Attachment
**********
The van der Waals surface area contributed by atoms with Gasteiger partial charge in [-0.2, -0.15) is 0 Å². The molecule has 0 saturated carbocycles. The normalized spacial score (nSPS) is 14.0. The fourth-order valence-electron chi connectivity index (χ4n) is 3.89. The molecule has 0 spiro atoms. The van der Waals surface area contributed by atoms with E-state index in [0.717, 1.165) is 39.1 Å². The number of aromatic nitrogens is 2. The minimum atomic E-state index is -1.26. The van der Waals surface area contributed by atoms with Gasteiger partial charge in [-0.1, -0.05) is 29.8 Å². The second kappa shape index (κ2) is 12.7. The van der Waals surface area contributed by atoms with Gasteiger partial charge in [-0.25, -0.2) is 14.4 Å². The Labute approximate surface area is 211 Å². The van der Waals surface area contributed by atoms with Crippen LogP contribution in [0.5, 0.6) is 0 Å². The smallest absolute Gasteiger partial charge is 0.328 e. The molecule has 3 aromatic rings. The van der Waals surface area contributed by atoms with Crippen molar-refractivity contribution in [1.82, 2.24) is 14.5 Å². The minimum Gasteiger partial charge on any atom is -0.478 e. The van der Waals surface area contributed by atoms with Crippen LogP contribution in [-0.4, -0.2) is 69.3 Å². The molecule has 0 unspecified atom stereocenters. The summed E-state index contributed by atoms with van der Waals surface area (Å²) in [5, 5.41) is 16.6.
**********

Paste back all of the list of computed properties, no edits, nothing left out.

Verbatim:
The van der Waals surface area contributed by atoms with Gasteiger partial charge in [-0.2, -0.15) is 0 Å². The molecule has 0 saturated carbocycles. The normalized spacial score (nSPS) is 14.0. The fourth-order valence-electron chi connectivity index (χ4n) is 3.89. The molecule has 0 spiro atoms. The van der Waals surface area contributed by atoms with E-state index in [0.717, 1.165) is 39.1 Å². The number of aromatic nitrogens is 2. The minimum atomic E-state index is -1.26. The van der Waals surface area contributed by atoms with Gasteiger partial charge in [-0.1, -0.05) is 29.8 Å². The second kappa shape index (κ2) is 12.7. The van der Waals surface area contributed by atoms with Gasteiger partial charge in [-0.25, -0.2) is 14.4 Å². The Labute approximate surface area is 211 Å². The van der Waals surface area contributed by atoms with Crippen LogP contribution in [0.5, 0.6) is 0 Å². The smallest absolute Gasteiger partial charge is 0.328 e. The molecule has 3 aromatic rings. The van der Waals surface area contributed by atoms with Crippen molar-refractivity contribution in [1.82, 2.24) is 14.5 Å². The minimum Gasteiger partial charge on any atom is -0.478 e. The van der Waals surface area contributed by atoms with Crippen LogP contribution in [-0.4, -0.2) is 69.3 Å². The molecule has 0 unspecified atom stereocenters. The summed E-state index contributed by atoms with van der Waals surface area (Å²) in [5, 5.41) is 16.6.